Gone with the winds


As Christmas approached, all talk appeared to be about the weather. How warm it was. How sunny. How lovely. (Though to those of us who love winter: How bleeeaaahhh.)

Unfortunately, for parts of the country, the weather was a nightmare, of floods and storms and tornadoes. My heart ached when I heard about one of the communities that suffered tornado devastation. Although I had spent only a brief time there, it remains in my memory. Because of its beauty. And because of a history lesson I learned there.

The town is Holly Springs, Miss., about an hour’s drive south of Memphis, Tenn.

Many years ago, my very first assignment as a travel writer for the N.Y. Daily News took me on a foray into the Deep South, where I had never been. (Sure, I’d been to Florida, but that doesn’t count as Deep South to my mind, unless you venture out into the non-tourist, non-snowbird hinterlands.)

Our little group of journalists began our adventure in Memphis, which was a lot of fun. Blues on Beale St. A tour of Graceland. Etc. The next day, we boarded a mini-bus and headed across the state line into Mississippi. On the outskirts of Holly Springs, a member of the local garden club boarded the bus to give us an intro to the town, much, if not all, of which was on the National Register of Historic Places.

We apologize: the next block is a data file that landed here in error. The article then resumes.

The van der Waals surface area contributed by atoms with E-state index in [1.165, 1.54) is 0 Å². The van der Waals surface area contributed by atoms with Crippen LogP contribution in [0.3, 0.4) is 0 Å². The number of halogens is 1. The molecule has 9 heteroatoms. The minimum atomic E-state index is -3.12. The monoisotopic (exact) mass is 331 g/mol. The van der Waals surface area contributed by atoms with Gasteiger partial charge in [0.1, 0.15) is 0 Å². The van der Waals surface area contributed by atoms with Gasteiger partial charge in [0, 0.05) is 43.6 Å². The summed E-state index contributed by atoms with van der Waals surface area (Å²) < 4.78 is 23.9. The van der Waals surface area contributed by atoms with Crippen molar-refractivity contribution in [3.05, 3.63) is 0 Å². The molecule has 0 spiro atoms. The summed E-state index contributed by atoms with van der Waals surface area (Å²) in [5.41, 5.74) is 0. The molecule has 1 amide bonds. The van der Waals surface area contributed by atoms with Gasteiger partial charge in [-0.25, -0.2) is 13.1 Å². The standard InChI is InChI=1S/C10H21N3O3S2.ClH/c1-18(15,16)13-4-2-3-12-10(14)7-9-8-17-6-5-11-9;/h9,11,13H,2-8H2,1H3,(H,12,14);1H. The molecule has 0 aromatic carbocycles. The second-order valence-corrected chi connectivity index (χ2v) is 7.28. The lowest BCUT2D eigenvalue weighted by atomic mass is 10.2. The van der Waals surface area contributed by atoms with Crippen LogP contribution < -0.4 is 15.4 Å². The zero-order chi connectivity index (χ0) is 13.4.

During her talk, she often referred to Holly Springs “before the war” or “after the war.” All my life, yours truly had heard family members refer to just “the war” in terms of World War II. But something wasn’t fitting in this context. It took awhile for my Yankee brain to comprehend that the woman was referring to a far earlier conflict.

Afterward, I mentioned my confusion to a fellow writer, who lived in Mississippi. “Down here,” she said, “when someone refers to simply ‘the war,’ they mean only one thing.” “Of course,” I chirped. “The Civil War!”

“No,” she said. “It’s not called the Civil War. It’s the War Between the States, or the War of Northern Aggression.”

This was the first hint I had as to how alive that war still was down there. During my trip, I became aware of other evidence. Bullet holes still scarring the walls of homes. Conversations about family members who fought and died. And, on a visit to the Shiloh battlefield, I found myself disturbed by the sight of multiple crosses marking the individual graves of Union soldiers, when the Confederates had been buried in a common pit. (Shiloh had been a Northern victory.)

Now, lest you think this is going to devolve into a sentimental defense of the Confederacy, much less the obscene sin of slavery it sought to preserve, think again. Neither did the people I met offer any semblance of such defense. My point is simply that, although we are all Americans, our history — or at least the way we relate to our history — is not necessarily the same. I remember the lesson I learned in Holly Springs. As I remember the town with its antebellum homes. The reason so much had been preserved, the garden club lady explained, was that Holly Springs had been a railroad center, and although it changed hands during “the war,” each side needed the buildings – for supplies, to house troops, etc. And so, the structures still stood.

I don’t know how much of the historic area was destroyed by the recent tornadoes, but destruction there was across the town. Lives were lost. And now volunteers, from near and far, are heading south to help in the recovery.

Because, in the end, we are indeed one nation. Under God.

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